While you might’ve heard of Transmission Control Module (TCM) or an Engine Control Module (ECM), a PCM controls both of those functions. So, if your vehicle has a PCM, it either houses both of those components in a single unit, or the one computer controls both functions.
The PCM controls all of these functions through a variety of sensors that communicates with it. It starts by sending a control out to an actuator and then measures the actual results through a sensor.
The PCM is programmed to tell each actuator what to do when specific commands are met – like when hit the throttle – and then it’s programmed to know what the acceptable readings are in response.
When something isn’t working correctly, it shoots a warning to the driver through a check engine light. It’s not an easy component to understand, and unless you have the proprietary software, it’s not a component you’re going to fix either.
The PCM is most often located in the engine bay near the fuse box or inside the car near the fuse box. It can often also be located under the front windshield behind some covers.
There are a few different locations where the manufacturer can place your vehicle’s PCM, but the most common location is in the engine bay. The PCM doesn’t look like anything special – just a metal box with some wires coming out of it.
If your vehicle’s PCM isn’t in the engine bay, it might be inside the passenger compartment. While this location isn’t all that common, if it is there, it is typically underneath the passenger side dashboard – behind all the plastic coverings.
In the ultra-rare instance that your PCM isn’t in either of those locations, it might be in your vehicle’s trunk. This isn’t as common, since all of the wires from the engine will have to run to the vehicle’s rear to communicate with the PCM.
PCM Replacement Cost
The PCM is a computer, and computers aren’t cheap to replace. That’s why the average PCM replacement cost is anywhere between $800 and $1,500, depending on the car model and labor costs.
Even worse, this is almost all in the cost of the PCM itself. Labor typically only runs between $75 and $100. But if you think you can save yourself $100 and replace it yourself, think again.
That’s because you need to program the PCM to your specific vehicle, and unless you have the proprietary software to do it, you’ll need to take it to the dealership.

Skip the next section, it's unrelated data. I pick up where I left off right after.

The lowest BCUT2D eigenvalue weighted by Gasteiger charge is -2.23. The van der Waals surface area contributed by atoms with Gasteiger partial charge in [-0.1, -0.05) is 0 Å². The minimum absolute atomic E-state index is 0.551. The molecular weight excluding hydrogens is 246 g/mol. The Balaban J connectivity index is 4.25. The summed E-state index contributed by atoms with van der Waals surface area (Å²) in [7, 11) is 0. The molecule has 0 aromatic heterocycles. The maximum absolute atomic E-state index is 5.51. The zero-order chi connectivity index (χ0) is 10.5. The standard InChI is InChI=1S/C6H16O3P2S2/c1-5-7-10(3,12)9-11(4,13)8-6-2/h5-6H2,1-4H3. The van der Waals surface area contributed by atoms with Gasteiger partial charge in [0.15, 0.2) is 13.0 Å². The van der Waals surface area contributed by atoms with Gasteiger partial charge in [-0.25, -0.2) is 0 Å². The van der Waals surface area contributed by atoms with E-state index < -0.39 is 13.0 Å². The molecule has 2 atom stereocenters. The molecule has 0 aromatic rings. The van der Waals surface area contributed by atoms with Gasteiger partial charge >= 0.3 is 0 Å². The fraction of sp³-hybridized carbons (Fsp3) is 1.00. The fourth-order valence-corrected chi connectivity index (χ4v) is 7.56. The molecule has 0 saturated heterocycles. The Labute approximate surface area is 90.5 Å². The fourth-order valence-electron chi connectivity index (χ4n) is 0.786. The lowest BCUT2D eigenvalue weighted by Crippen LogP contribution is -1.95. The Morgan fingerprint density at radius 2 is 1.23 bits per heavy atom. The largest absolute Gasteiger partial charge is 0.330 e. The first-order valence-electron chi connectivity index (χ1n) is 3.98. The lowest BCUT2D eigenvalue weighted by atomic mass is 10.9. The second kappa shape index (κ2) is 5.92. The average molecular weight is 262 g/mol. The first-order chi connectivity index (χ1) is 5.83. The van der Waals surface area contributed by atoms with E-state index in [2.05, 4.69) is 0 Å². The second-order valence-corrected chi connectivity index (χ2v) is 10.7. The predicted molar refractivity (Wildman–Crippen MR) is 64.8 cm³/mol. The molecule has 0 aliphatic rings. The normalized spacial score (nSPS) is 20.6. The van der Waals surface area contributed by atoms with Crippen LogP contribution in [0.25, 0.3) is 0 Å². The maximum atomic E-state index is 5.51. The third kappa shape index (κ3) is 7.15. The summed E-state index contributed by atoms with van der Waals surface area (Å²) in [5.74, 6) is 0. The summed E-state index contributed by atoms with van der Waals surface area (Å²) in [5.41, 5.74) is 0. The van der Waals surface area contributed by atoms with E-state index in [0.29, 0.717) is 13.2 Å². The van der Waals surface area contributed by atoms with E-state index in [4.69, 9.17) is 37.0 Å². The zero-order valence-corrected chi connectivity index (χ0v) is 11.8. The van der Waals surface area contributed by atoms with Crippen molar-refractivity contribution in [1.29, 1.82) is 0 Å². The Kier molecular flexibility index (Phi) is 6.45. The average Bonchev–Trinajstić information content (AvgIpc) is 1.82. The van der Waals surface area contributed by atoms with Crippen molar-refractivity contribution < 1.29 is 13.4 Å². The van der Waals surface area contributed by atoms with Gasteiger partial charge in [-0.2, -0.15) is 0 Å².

The good news is that the dealership will see if they can’t reprogram the PCM before replacing it. If you’re lucky, they’ll find an update and reprogram it for you, which generally only costs between $75 and $150.
Frequently Asked Questions
Can a car run without a PCM?
No. A car can’t run without a PCM. The PCM (Powertrain Control Module) is responsible for monitoring and controlling all the engine’s and transmission operating parameters, including fuel delivery, ignition timing, and emissions controls. Without a PCM, your car won’t start.
How long does it take to fix a PCM?
Fixing a PCM isn’t something that most people can do. It really depends on the issue and how comfortable you are with computers. If it’s a simple software problem, it could take less than an hour. However, if it’s a hardware issue, it could take several hours or even require replacing the entire PCM.
How can I test my PCM?
Testing a PCM is very difficult to do unless you have a lot of experience with these kinds of things. What you can do is test if the PCM is getting voltage and ground with a multimeter, but other than that it’s better to leave it to the pros if you don’t know how to test it.
What is the difference between an ECM and a PCM?
An ECM, or engine control module, is a computer that controls the engine. A PCM, or powertrain control module, is a computer that controls the transmission and engine in order to optimize fuel economy and power. The two systems are similar, but the ECM focuses specifically on the engine while the PCM regulates both the engine and transmission.